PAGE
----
In addition to this, NUR Foundation has also started the initiative of Adult Literacy Program in which 30 adult females are currently enrolled. The objective of this program is to provide the basic level of education to adult women who have never been to a school before.

We still have to keep in mind the impact of COVID19 on our projects and the education system in Pakistan especially in rural areas. Such areas require more attention and support. Since we also have to move towards digital reliance for educating these poor children, our schools required IT equipment for which we require your continued support.

Our donors are the biggest support we have and because of your support we have reached this far. There is a long way to go and that is only possible when you keep providing us with assistance. We look forward to generous donations from all our valued donors.

Thank you.

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Pakistan’s literacy rate 57 percent lags well behind its neighboring countries. The primary school dropout rate is 22.7 percent (3rd highest in the region after Bangladesh and Nepal), which is alarming given it as at the stage of formative learning (Economic Survey of Pakistan, 2019-20).The United Nations Global Education Monitoring Report 2016, concluded that Pakistan is 50 years in primary education while 60 years behind in secondary education to achieve the education goals. The number of children at primary, secondary and upper secondary level still from out of school were 5.6, 5.5, 10.4 million respectively. This is an alarming and mind boggling situation for the whole nation. Why this happened? Let us try to find out the answer of the question.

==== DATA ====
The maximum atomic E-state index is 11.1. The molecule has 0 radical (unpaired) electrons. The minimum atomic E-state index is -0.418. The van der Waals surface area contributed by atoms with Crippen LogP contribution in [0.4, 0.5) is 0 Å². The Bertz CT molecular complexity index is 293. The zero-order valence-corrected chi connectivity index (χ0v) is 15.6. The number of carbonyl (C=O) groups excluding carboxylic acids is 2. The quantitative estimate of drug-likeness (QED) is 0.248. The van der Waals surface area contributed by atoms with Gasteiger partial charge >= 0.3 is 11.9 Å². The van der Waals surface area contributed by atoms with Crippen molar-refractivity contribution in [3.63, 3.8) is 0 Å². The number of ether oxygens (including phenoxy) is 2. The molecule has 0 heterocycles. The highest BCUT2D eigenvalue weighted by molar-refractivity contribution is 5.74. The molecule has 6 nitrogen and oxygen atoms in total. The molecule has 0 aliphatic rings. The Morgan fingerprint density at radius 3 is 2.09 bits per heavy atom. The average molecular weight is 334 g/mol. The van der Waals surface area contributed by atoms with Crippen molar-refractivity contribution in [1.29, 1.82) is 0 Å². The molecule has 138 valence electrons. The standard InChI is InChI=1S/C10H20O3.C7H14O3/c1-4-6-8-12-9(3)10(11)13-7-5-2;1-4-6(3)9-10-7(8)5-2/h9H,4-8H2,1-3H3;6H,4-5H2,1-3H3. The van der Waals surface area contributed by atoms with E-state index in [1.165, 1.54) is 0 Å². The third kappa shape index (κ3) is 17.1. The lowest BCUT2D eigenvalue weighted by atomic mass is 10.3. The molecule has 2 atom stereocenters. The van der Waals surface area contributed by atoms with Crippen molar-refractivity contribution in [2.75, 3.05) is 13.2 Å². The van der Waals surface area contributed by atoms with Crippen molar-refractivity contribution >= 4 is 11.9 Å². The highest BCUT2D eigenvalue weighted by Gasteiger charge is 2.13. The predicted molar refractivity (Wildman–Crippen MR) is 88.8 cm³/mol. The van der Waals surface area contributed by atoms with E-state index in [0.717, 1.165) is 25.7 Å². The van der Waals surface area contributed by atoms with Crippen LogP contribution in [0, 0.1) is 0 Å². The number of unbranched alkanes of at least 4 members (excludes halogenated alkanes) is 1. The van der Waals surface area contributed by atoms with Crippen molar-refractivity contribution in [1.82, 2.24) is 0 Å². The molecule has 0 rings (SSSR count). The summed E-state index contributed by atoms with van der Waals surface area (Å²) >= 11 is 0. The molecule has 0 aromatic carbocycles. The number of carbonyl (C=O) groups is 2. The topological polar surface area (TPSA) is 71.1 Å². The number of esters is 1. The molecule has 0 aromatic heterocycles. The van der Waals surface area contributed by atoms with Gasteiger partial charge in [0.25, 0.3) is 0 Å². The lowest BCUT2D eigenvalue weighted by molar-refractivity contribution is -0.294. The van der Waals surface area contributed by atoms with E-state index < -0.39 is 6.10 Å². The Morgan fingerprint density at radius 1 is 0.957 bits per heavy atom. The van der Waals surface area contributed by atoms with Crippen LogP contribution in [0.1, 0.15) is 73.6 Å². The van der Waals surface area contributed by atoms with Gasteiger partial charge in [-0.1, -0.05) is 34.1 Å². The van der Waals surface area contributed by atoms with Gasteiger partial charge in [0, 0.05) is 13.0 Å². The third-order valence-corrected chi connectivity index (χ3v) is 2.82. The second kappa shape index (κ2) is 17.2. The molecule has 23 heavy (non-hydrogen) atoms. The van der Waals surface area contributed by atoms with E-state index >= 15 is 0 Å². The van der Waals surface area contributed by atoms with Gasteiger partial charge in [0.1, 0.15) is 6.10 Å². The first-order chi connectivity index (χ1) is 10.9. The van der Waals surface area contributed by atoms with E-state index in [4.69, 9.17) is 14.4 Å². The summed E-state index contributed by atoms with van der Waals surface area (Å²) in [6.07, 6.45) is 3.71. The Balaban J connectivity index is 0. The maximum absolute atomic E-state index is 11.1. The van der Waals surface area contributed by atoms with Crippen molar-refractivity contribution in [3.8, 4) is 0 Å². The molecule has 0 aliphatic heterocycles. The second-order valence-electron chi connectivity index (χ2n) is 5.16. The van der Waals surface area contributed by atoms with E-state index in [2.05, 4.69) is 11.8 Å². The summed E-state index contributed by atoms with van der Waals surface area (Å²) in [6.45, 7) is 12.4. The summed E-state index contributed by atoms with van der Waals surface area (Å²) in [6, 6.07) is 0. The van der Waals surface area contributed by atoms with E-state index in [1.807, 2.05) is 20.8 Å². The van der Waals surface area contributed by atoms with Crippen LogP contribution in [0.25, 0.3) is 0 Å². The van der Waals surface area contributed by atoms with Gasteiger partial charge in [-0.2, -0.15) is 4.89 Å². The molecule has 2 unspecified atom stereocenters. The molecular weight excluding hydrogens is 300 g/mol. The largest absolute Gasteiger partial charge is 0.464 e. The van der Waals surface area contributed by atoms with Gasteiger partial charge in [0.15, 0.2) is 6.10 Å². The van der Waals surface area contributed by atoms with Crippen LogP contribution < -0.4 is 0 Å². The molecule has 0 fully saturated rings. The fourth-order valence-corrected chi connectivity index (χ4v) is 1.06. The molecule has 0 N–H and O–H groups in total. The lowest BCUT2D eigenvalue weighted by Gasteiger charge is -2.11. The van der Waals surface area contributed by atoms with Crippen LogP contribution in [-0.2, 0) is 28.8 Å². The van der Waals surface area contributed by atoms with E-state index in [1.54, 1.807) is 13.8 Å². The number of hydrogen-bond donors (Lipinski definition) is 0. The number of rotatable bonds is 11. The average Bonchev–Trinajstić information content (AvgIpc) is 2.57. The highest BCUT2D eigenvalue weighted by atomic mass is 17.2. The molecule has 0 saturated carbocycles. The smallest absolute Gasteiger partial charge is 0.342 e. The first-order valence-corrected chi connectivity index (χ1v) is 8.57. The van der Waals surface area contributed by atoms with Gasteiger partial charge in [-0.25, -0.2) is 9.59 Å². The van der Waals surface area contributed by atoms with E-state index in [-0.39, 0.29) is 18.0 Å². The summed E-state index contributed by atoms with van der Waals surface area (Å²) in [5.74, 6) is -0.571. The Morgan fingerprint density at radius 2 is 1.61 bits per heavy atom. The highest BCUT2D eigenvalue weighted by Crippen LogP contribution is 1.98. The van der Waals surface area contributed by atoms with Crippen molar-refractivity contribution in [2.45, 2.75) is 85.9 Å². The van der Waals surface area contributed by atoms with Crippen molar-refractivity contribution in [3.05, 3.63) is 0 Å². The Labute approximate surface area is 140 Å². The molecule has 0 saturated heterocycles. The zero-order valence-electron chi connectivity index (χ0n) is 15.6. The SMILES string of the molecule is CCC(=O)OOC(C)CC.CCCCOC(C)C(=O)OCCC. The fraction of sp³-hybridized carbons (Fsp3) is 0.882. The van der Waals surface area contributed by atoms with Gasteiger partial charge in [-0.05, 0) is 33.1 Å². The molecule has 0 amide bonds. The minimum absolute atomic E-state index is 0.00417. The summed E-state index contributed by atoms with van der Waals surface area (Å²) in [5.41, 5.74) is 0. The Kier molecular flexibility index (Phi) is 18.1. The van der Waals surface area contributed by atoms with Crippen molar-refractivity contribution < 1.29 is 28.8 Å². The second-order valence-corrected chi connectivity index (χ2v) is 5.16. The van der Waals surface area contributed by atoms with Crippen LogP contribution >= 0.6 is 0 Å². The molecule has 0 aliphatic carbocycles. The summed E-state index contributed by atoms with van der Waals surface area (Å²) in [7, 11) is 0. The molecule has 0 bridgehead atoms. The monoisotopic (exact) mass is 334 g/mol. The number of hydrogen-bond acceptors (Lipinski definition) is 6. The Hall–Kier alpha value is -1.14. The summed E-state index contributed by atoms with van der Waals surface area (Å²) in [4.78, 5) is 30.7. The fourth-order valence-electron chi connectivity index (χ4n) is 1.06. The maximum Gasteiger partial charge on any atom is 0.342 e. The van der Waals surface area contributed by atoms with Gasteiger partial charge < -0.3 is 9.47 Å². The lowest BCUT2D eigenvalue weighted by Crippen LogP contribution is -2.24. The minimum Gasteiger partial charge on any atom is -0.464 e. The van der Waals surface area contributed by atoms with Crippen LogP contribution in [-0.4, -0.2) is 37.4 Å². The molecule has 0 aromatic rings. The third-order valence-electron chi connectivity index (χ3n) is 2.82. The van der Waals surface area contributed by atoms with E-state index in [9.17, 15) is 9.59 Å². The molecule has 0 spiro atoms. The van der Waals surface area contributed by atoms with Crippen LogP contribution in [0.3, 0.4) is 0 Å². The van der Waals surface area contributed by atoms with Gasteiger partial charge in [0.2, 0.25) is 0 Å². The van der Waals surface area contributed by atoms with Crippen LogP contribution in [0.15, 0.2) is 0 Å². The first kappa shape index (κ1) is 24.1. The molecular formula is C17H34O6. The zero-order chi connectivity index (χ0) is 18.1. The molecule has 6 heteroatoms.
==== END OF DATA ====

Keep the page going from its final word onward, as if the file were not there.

The last academic year was a very difficult one for education. Schools were closed in March 2020 and remained shut till September or so. They were again closed in December and then once more about a month ago. Even when open, schools have had to work under strict SOPs. They were asked to have 50 per cent attendance and alternate day classes and to work under other restrictions. Currently with COVID19 cases surging, the schools have been shut down again making it extremely challenging for us to provide education. Private schools have switched to online classes since they have the resources to do so. Whereas in our case, it has become extremely difficult for us to provide education to the poor. However, we are still trying to bring in online system as well as hold classes in open air maintaining social distancing while providing education.

The Covid-19 pandemic is expected to impact us for a long time. Millions of children have no access to school and for our already fragile education system this is indeed an unprecedented situation in the history of education. However, we must embrace this unexpected change and apply an alternate approach to ensure continuity in education.

This shocking statistic and the poor state of Education in Pakistan since the very beginning is the very reason that Fatima Memorial Hospital took the initiative of commencing the NUR Community Outreach Program (NCOP) in the year 1985. The objective of NCOP is to act as a catalyst of change in order to bring about socio-economic development of the underprivileged communities, via an integrated approach to education, healthcare and economic empowerment.